About Sparrows

SparrowBreeding performance in suburban and urban habitats appears to be poorer than in farmland. House Sparrows suffer greatest mortality during the breeding season, when adult birds appear to incur greater risks as they try to find food for their youngsters. With declining populations in suburban gardens, one might expect to see an increase in breeding success, as there is less competition for the available food.

Not only is breeding success poor in suburban areas, there has also been no increase in that success in the past 20 years.

Predation by cats and Sparrowhawks could be a factor affecting populations in suburban and urban situations, as cat ownership has risen and Sparrowhawks have colonised urban areas. Lack of nest sites has been proposed as a factor reducing the number of House Sparrows in our towns and villages. Although modern buildings contain fewer nest sites, House Sparrows will also nest in thick bushes. Food supplies in our towns and cities may have been reduced with the development of new buildings on previously derelict land.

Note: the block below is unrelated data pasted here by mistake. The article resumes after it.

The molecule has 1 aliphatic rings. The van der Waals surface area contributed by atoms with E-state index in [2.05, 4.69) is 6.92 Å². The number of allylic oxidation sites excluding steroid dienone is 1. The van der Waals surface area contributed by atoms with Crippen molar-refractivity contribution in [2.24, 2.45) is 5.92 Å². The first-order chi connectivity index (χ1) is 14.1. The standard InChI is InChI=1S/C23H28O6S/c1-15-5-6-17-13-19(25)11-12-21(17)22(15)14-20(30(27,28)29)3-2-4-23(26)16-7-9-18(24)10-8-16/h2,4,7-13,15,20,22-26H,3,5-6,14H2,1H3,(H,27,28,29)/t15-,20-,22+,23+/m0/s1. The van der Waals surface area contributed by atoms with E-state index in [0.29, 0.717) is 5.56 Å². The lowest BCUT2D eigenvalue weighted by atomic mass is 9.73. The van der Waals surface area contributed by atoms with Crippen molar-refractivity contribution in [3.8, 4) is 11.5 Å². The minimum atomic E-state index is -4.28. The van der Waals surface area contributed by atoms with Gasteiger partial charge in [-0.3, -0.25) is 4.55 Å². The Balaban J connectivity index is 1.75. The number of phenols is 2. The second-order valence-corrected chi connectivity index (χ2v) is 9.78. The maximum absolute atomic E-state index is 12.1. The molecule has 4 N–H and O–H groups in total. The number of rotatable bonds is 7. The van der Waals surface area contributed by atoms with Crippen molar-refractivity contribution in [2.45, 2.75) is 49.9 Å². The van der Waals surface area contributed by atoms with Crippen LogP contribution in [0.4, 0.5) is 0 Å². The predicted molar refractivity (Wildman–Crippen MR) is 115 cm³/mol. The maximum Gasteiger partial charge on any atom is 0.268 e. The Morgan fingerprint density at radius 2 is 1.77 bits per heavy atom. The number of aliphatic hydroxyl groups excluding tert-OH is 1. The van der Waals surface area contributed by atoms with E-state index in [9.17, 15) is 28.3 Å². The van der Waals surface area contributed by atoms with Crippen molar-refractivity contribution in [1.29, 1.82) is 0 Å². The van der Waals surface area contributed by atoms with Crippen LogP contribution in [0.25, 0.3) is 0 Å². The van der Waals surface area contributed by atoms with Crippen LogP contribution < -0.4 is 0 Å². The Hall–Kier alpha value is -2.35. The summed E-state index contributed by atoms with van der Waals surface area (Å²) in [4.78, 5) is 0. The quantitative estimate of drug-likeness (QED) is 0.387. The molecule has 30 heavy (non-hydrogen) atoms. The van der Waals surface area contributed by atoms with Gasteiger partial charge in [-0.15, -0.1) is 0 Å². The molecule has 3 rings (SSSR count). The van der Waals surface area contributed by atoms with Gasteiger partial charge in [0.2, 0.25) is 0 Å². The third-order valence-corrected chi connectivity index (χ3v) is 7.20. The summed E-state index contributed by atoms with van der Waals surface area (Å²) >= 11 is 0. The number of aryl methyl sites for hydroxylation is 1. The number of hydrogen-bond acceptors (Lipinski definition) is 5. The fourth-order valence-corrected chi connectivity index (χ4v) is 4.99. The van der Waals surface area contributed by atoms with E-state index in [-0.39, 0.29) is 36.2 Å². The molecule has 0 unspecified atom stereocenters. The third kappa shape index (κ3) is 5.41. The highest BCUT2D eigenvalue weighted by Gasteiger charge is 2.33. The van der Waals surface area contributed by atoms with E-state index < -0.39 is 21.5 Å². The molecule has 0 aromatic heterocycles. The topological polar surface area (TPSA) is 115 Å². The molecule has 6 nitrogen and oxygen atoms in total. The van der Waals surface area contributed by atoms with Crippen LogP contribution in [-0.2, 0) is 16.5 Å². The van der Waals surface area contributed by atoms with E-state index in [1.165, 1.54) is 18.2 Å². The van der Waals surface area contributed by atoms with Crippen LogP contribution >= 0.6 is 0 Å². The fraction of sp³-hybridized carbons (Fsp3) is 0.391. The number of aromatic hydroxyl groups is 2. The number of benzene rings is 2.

House Sparrows need aphids, weevils, grasshoppers and caterpillars to feed their young and these may now be harder to find in our towns and cities.

Control of Sparrows

All wild birds, their eggs and nests are protected under the Wildlife and Countryside Act 1981; under this Act birds cannot be taken or killed, nor their eggs or nests (when in use or being built) be taken or destroyed except under licence.

An “individual” licence is granted by DEFRA to approved, named individuals, to tackle a specific problem, within a specific period of time, in an agreed manner. DEFRA assess applications on a case by case basis. Without a licence it is illegal to kill sparrows.

Sparrows are protected by the Wildlife and Countryside Act 1981. Even if the birds are causing damage to property or other problems such as noise or odour they cannot be killed. Failure to comply with the 1981 Act can result in a fine of £5,000, a custodial sentence of 6 months, or both.

Contact Us Today

If you suspect you have a sparrow problem, call us for more advice on 01992 763776.